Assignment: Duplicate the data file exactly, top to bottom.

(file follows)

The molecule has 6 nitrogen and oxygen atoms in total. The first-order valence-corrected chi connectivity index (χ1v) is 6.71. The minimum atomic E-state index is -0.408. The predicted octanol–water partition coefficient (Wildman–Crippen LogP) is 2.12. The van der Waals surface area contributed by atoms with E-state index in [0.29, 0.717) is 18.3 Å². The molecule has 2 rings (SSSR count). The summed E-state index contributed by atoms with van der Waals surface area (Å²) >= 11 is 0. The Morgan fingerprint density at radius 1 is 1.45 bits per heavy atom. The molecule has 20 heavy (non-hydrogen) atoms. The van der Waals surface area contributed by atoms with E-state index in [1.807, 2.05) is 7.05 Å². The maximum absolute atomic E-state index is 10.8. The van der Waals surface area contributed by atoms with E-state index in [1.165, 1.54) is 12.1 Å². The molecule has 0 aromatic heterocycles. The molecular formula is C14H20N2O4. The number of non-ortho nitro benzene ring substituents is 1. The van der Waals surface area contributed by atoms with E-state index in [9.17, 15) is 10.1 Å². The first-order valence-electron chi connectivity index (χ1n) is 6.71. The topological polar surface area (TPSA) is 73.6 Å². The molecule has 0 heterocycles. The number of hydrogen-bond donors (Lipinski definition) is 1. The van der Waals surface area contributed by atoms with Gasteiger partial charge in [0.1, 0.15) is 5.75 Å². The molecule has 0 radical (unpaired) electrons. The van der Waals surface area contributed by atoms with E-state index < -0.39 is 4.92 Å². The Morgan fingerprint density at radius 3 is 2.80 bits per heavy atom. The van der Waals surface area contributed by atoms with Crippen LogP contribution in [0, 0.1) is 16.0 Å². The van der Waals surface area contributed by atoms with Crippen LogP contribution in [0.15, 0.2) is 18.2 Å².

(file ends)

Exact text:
The molecule has 6 nitrogen and oxygen atoms in total. The first-order valence-corrected chi connectivity index (χ1v) is 6.71. The minimum atomic E-state index is -0.408. The predicted octanol–water partition coefficient (Wildman–Crippen LogP) is 2.12. The van der Waals surface area contributed by atoms with E-state index in [0.29, 0.717) is 18.3 Å². The molecule has 2 rings (SSSR count). The summed E-state index contributed by atoms with van der Waals surface area (Å²) >= 11 is 0. The Morgan fingerprint density at radius 1 is 1.45 bits per heavy atom. The molecule has 20 heavy (non-hydrogen) atoms. The van der Waals surface area contributed by atoms with E-state index in [1.807, 2.05) is 7.05 Å². The maximum absolute atomic E-state index is 10.8. The van der Waals surface area contributed by atoms with E-state index in [1.165, 1.54) is 12.1 Å². The molecule has 0 aromatic heterocycles. The molecular formula is C14H20N2O4. The number of non-ortho nitro benzene ring substituents is 1. The van der Waals surface area contributed by atoms with E-state index in [9.17, 15) is 10.1 Å². The first-order valence-electron chi connectivity index (χ1n) is 6.71. The topological polar surface area (TPSA) is 73.6 Å². The molecule has 0 heterocycles. The number of hydrogen-bond donors (Lipinski definition) is 1. The van der Waals surface area contributed by atoms with Gasteiger partial charge in [0.1, 0.15) is 5.75 Å². The molecule has 0 radical (unpaired) electrons. The van der Waals surface area contributed by atoms with E-state index < -0.39 is 4.92 Å². The Morgan fingerprint density at radius 3 is 2.80 bits per heavy atom. The van der Waals surface area contributed by atoms with Crippen LogP contribution in [0, 0.1) is 16.0 Å². The van der Waals surface area contributed by atoms with Crippen LogP contribution in [0.15, 0.2) is 18.2 Å².